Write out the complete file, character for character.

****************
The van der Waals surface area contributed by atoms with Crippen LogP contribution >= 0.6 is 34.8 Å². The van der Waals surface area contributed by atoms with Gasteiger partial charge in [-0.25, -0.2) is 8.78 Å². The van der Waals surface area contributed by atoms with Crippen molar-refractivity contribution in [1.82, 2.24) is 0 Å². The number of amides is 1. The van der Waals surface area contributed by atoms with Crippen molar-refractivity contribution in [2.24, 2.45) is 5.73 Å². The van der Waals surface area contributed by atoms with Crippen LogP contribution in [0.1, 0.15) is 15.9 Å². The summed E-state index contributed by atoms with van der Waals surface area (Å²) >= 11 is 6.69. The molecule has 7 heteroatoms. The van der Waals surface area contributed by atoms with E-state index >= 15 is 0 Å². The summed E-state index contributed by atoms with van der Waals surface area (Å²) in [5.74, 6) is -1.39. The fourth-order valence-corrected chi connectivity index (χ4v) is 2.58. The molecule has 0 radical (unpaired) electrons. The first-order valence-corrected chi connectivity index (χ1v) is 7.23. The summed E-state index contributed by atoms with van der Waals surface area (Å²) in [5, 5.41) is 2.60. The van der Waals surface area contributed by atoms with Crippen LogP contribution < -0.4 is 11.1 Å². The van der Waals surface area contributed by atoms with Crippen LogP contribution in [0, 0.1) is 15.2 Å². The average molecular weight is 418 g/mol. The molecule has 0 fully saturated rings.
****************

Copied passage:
The van der Waals surface area contributed by atoms with Crippen LogP contribution >= 0.6 is 34.8 Å². The van der Waals surface area contributed by atoms with Gasteiger partial charge in [-0.25, -0.2) is 8.78 Å². The van der Waals surface area contributed by atoms with Crippen molar-refractivity contribution in [1.82, 2.24) is 0 Å². The number of amides is 1. The van der Waals surface area contributed by atoms with Crippen molar-refractivity contribution in [2.24, 2.45) is 5.73 Å². The van der Waals surface area contributed by atoms with Crippen LogP contribution in [0.1, 0.15) is 15.9 Å². The summed E-state index contributed by atoms with van der Waals surface area (Å²) >= 11 is 6.69. The molecule has 7 heteroatoms. The van der Waals surface area contributed by atoms with E-state index >= 15 is 0 Å². The summed E-state index contributed by atoms with van der Waals surface area (Å²) in [5.74, 6) is -1.39. The fourth-order valence-corrected chi connectivity index (χ4v) is 2.58. The molecule has 0 radical (unpaired) electrons. The first-order valence-corrected chi connectivity index (χ1v) is 7.23. The summed E-state index contributed by atoms with van der Waals surface area (Å²) in [5, 5.41) is 2.60. The van der Waals surface area contributed by atoms with Crippen LogP contribution < -0.4 is 11.1 Å². The van der Waals surface area contributed by atoms with Crippen LogP contribution in [0, 0.1) is 15.2 Å². The average molecular weight is 418 g/mol. The molecule has 0 fully saturated rings.